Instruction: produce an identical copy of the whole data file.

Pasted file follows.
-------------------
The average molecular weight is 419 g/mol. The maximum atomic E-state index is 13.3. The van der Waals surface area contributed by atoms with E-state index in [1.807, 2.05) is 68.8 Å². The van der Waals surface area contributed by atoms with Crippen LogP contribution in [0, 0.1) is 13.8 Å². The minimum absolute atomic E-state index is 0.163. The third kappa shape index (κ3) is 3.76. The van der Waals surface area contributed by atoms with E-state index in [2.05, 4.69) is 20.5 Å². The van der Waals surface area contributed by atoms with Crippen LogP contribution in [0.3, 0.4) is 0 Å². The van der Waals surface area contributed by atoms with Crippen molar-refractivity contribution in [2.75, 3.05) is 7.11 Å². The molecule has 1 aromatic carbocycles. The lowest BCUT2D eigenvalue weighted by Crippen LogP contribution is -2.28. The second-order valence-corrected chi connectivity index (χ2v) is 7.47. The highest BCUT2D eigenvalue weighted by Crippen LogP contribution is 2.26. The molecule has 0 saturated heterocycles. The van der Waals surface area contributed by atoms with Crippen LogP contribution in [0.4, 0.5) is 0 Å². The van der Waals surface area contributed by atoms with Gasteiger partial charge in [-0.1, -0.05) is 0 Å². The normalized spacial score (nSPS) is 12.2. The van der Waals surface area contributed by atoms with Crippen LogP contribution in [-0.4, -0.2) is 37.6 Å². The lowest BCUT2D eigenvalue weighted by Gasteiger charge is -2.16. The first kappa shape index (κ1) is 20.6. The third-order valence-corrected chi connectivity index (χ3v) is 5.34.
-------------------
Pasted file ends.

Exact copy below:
The average molecular weight is 419 g/mol. The maximum atomic E-state index is 13.3. The van der Waals surface area contributed by atoms with E-state index in [1.807, 2.05) is 68.8 Å². The van der Waals surface area contributed by atoms with Crippen LogP contribution in [0, 0.1) is 13.8 Å². The minimum absolute atomic E-state index is 0.163. The third kappa shape index (κ3) is 3.76. The van der Waals surface area contributed by atoms with E-state index in [2.05, 4.69) is 20.5 Å². The van der Waals surface area contributed by atoms with Crippen LogP contribution in [0.3, 0.4) is 0 Å². The van der Waals surface area contributed by atoms with Crippen molar-refractivity contribution in [2.75, 3.05) is 7.11 Å². The molecule has 1 aromatic carbocycles. The lowest BCUT2D eigenvalue weighted by Crippen LogP contribution is -2.28. The second-order valence-corrected chi connectivity index (χ2v) is 7.47. The highest BCUT2D eigenvalue weighted by Crippen LogP contribution is 2.26. The molecule has 0 saturated heterocycles. The van der Waals surface area contributed by atoms with Crippen LogP contribution in [0.4, 0.5) is 0 Å². The van der Waals surface area contributed by atoms with Gasteiger partial charge in [-0.1, -0.05) is 0 Å². The normalized spacial score (nSPS) is 12.2. The van der Waals surface area contributed by atoms with Crippen LogP contribution in [-0.4, -0.2) is 37.6 Å². The lowest BCUT2D eigenvalue weighted by Gasteiger charge is -2.16. The first kappa shape index (κ1) is 20.6. The third-order valence-corrected chi connectivity index (χ3v) is 5.34.